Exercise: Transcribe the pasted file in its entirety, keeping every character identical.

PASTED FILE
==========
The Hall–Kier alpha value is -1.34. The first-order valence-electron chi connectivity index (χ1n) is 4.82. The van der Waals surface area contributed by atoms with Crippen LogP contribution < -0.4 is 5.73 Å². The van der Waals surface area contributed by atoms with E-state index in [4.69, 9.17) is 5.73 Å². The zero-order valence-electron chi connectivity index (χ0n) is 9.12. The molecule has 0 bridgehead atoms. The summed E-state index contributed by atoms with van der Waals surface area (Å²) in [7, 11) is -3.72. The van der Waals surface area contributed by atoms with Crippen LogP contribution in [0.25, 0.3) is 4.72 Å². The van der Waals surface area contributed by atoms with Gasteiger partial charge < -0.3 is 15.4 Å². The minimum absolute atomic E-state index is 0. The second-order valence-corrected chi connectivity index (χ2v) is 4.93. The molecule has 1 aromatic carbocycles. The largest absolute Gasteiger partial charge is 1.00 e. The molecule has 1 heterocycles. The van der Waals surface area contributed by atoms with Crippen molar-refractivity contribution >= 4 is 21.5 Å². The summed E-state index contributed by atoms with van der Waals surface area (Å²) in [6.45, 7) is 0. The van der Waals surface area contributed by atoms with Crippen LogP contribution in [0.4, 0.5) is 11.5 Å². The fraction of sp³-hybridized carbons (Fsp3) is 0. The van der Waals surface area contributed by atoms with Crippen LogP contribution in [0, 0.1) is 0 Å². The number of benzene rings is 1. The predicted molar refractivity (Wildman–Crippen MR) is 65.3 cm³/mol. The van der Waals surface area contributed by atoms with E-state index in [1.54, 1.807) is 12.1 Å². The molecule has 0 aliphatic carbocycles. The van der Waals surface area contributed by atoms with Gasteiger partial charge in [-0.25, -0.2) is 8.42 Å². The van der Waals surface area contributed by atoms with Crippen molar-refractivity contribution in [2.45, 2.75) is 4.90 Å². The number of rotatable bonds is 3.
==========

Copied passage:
The Hall–Kier alpha value is -1.34. The first-order valence-electron chi connectivity index (χ1n) is 4.82. The van der Waals surface area contributed by atoms with Crippen LogP contribution < -0.4 is 5.73 Å². The van der Waals surface area contributed by atoms with E-state index in [4.69, 9.17) is 5.73 Å². The zero-order valence-electron chi connectivity index (χ0n) is 9.12. The molecule has 0 bridgehead atoms. The summed E-state index contributed by atoms with van der Waals surface area (Å²) in [7, 11) is -3.72. The van der Waals surface area contributed by atoms with Crippen LogP contribution in [0.25, 0.3) is 4.72 Å². The van der Waals surface area contributed by atoms with Gasteiger partial charge < -0.3 is 15.4 Å². The minimum absolute atomic E-state index is 0. The second-order valence-corrected chi connectivity index (χ2v) is 4.93. The molecule has 1 aromatic carbocycles. The largest absolute Gasteiger partial charge is 1.00 e. The molecule has 1 heterocycles. The van der Waals surface area contributed by atoms with Crippen molar-refractivity contribution >= 4 is 21.5 Å². The summed E-state index contributed by atoms with van der Waals surface area (Å²) in [6.45, 7) is 0. The van der Waals surface area contributed by atoms with Crippen LogP contribution in [0.4, 0.5) is 11.5 Å². The fraction of sp³-hybridized carbons (Fsp3) is 0. The van der Waals surface area contributed by atoms with Crippen LogP contribution in [0, 0.1) is 0 Å². The number of benzene rings is 1. The predicted molar refractivity (Wildman–Crippen MR) is 65.3 cm³/mol. The van der Waals surface area contributed by atoms with E-state index in [1.54, 1.807) is 12.1 Å². The molecule has 0 aliphatic carbocycles. The van der Waals surface area contributed by atoms with Gasteiger partial charge in [-0.25, -0.2) is 8.42 Å². The van der Waals surface area contributed by atoms with Crippen molar-refractivity contribution in [2.45, 2.75) is 4.90 Å². The number of rotatable bonds is 3.